Like most Hollywood jobs, it depends how much you’re working and the difficulty of the stunts you're performing. If you're in the union (SAG—Screen Actors Guild), you'll make around $800 a day when working on a scale union production. Plus, you might get paid a "stunt adjustment" that takes into account how dangerous the stunts are that you were asked to perform.
Unfortunately, you can't just multiply that by 365, because it's often hard to get regular work doing this sort of thing. There are about a billion people in Hollywood (that's just a completely uneducated guesstimate) and everyone is vying for jobs in the industry. In a slow month, you may only get a few days of work. You're also going to be self-employed, which means you've got to go out there and get gigs yourself.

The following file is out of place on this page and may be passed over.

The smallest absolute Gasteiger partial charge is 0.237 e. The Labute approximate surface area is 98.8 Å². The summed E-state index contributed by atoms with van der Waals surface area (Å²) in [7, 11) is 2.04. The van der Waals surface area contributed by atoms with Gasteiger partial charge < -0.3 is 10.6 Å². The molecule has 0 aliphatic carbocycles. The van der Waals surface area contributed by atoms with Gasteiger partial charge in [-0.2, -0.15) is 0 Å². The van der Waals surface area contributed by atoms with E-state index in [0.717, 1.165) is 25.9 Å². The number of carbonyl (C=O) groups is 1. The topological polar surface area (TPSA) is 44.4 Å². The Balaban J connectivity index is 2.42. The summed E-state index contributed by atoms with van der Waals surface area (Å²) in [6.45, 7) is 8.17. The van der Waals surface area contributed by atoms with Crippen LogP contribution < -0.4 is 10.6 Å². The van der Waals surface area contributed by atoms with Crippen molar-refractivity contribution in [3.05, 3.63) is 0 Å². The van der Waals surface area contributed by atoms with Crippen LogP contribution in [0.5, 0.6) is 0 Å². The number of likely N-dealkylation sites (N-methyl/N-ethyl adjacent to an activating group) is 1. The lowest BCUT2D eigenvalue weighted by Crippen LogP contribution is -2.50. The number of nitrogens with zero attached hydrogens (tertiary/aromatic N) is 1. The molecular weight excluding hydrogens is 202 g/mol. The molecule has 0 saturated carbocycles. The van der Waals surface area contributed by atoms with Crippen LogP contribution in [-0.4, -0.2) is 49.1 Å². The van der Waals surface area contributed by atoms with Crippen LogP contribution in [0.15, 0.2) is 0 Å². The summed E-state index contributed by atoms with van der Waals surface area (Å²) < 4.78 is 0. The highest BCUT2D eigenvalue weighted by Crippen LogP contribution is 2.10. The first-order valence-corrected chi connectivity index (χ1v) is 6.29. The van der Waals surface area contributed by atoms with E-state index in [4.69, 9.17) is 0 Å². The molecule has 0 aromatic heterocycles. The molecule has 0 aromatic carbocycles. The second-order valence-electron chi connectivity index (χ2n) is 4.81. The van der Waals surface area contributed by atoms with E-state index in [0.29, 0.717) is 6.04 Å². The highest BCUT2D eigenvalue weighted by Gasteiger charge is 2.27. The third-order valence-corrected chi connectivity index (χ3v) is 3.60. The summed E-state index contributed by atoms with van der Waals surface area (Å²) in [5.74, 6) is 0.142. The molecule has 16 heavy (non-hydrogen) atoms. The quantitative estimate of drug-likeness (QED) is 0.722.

Any production you're working on will have its own stunt insurance, but you're also going to want to go out and get yourself some regular health insurance, as you want to be covered during the periods of time that you aren't juggling Ginsu knives…because that's probably when you're going to have some freak accident that involves you slamming your hand in your car door.
It's a tough business and a real grind, but if you’re a top notch performer and you’re great at selling yourself (hopefully you don't have to resort to selling yourself in that way, but you wouldn't be the first), then you have a chance to make some real bank.